“Marriage Story” opens with spouses Nicole (Scarlett Johansson) and Charlie (Adam Driver) each reciting a list of everything they love and admire about each other. It’s almost unbearably adorable, so much so that writer-director Noah Baumbach immediately pulls out the rug: These lists are an exercise assigned by a counselor who’s seeing the couple through their divorce.
Over the course of this poignant, hilarious, heartbreaking saga, Baumbach performs an incisive autopsy on this couple. As their breakup brings out the best and worst of them, we will learn why they worked so well together and why they needed to separate from each other; if there’s a plot or traditional dramatic tension here, it’s over whether or not these two can remain amicable enough to stay close to each other and to be effective parents to their son, Henry (Azhy Robertson, “After the Wedding”).
Baumbach performs a brilliant balancing act throughout; I was often reminded of Arnaud Desplechin’s “A Christmas Tale,” a film I can watch multiple times and always find myself siding and empathizing with a different member of a combative, dysfunctional family. Just when it seems like the film might be presenting Nicole or Charlie as the sole wronged party, the script provides new information or veers in another direction. We love them both and we get irritated with them both, but we mainly want Henry to be OK.
Complicating matters is the bi-coastal nature of the divorce; Charlie is an acclaimed New York theater director, and actress/L.A. native Nicole goes home to shoot a pilot, taking Henry with her. Once legal proceedings begin, Henry’s placement on the west coast means lots of flights back and forth for Charlie, not to mention contending with California partnership laws, something that their respective teams of lawyers are only too happy to do, for a high hourly rate. (Those lawyers are also happy to pick apart every wrong thing Nicole or Charlie have ever said or done, with relish.)
Representing Nicole is Nora (Laura Dern, in full “Big Little Lies” mode), a smooth talker who’s an accomplished Divorcée Whisperer but no less ruthless in the courtroom than Charlie’s eventual attorney Jay, a suited shark that gives Ray Liotta one of his meatiest roles in ages. (Charlie’s first attorney is the older and more laconic but no less pragmatic Bert, played memorably by Alan Alda.)
Baumbach makes the Los Angeles digs you’d expect from any New York-based filmmaker — partisans of L.A. go a little glassy-eyed and talk about “the space” as one of the city’s main selling points — but without the vitriol of, say, “Annie Hall.” And contrasting the two cities is just one of the challenges for cinematographer Robbie Ryan (“The Favourite”), who clearly relishes the delineations of spaces like Nicole and Charlie’s Brooklyn apartment versus the San Fernando Valley home of Nicole’s mom Sandra (Julie Hagerty), or how the intimacy of Charlie’s New York rehearsal space differs from the cavernous soundstage where Nicole shoots her pilot.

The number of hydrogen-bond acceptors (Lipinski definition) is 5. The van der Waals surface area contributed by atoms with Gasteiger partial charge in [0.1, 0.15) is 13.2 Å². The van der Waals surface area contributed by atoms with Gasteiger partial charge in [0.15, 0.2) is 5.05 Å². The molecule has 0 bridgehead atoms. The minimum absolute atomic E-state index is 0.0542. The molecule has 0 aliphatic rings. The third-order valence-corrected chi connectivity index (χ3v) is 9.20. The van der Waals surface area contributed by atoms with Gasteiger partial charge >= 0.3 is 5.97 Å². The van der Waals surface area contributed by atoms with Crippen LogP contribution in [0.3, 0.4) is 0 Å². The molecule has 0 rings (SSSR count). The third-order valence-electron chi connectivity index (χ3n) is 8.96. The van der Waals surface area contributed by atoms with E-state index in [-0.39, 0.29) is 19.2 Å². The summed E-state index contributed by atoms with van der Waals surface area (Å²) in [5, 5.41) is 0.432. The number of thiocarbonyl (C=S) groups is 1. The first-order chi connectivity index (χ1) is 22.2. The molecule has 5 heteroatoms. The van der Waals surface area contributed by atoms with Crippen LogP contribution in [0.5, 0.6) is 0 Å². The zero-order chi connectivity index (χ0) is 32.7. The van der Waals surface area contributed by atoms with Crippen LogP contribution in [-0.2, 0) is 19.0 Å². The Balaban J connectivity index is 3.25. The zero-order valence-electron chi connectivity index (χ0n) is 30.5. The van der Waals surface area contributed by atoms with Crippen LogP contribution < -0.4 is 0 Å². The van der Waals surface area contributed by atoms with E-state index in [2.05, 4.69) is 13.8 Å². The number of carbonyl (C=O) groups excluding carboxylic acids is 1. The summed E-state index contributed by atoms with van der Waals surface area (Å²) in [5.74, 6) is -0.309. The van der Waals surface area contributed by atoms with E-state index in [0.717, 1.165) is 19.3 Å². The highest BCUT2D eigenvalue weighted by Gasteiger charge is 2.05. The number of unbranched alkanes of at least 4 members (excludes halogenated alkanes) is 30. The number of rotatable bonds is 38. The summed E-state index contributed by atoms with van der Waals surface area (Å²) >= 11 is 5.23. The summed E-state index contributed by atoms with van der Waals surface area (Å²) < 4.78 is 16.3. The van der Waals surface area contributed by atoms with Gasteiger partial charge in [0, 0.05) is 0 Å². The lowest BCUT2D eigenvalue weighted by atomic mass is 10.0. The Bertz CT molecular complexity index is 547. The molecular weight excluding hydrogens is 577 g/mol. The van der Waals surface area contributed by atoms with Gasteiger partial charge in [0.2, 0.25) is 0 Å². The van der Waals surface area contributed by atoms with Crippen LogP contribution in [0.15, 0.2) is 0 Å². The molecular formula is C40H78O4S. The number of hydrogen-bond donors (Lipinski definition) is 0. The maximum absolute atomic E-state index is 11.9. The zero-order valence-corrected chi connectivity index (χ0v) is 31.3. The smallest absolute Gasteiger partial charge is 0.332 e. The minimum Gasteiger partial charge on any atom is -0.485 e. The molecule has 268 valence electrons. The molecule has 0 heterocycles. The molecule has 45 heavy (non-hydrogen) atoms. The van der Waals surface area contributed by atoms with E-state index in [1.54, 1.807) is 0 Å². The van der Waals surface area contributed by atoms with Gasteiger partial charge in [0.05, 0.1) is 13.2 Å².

With “Marriage Story,” Baumbach cements his reputation as one of this generation’s leading humanist filmmakers. Since 2005, he’s had an extraordinary run of films — “The Squid and the Whale,” “Margot at the Wedding,” “Greenberg,” “While We’re Young,” “Mistress America,” “The Meyerowitz Stories (New and Selected),” and his masterpiece, “Frances Ha” — with deeply flawed, often exasperating characters who are nonetheless always capable of growth and redemption. This latest film certainly fits that category, and it once again demonstrates Baumbach’s ability to get the best from his performers. It’s difficult to call either Johansson or Driver a “revelation” here on the heels of so much strong work in recent years, but both manage to outdo themselves.
Both characters run a gamut from narcissism to compassion, and these actors fill in every shading. And while the two leads carry much of the movie, the ensemble provides plenty of delight as well, with Hagerty and Alda getting some of their meatiest material in recent memory, Wallace Shawn stealing some scenes as an aging theater lothario, and Robertson eschewing any and all artificial cute-kid tics and delivering a genuine performance. (He’s so natural that I assumed he was a first-timer; I was surprised to discover later that he plays a key role in one of the best “SNL” bits of the past few years, “Wells for Boys.”)
“Marriage Story” falls in line with a tradition of great films about the messiness of relationships, and Baumbach acknowledges his predecessors — a framed New York Times profile of Nicole and Charlie hanging in Sandra’s house is headlined “Scenes from a Marriage,” after Ingmar Bergman’s incisive look at an uncoupling, and both Nicole and Charlie separately perform numbers from Stephen Sondheim’s “Company,” also about the complexity of intimacy. (Adam Driver’s bravura one-take rendition of one of the show’s most powerful songs, incidentally, makes you want to see him star in a revival.)
One wonders if Baumbach left references to “Kramer vs. Kramer” or “Two for the Road” on the cutting-room floor, but either way, “Marriage Story” is a film that deserves to be mentioned in their company. It’s devastating, essential, and destined to be remembered long after this awards cycle ends.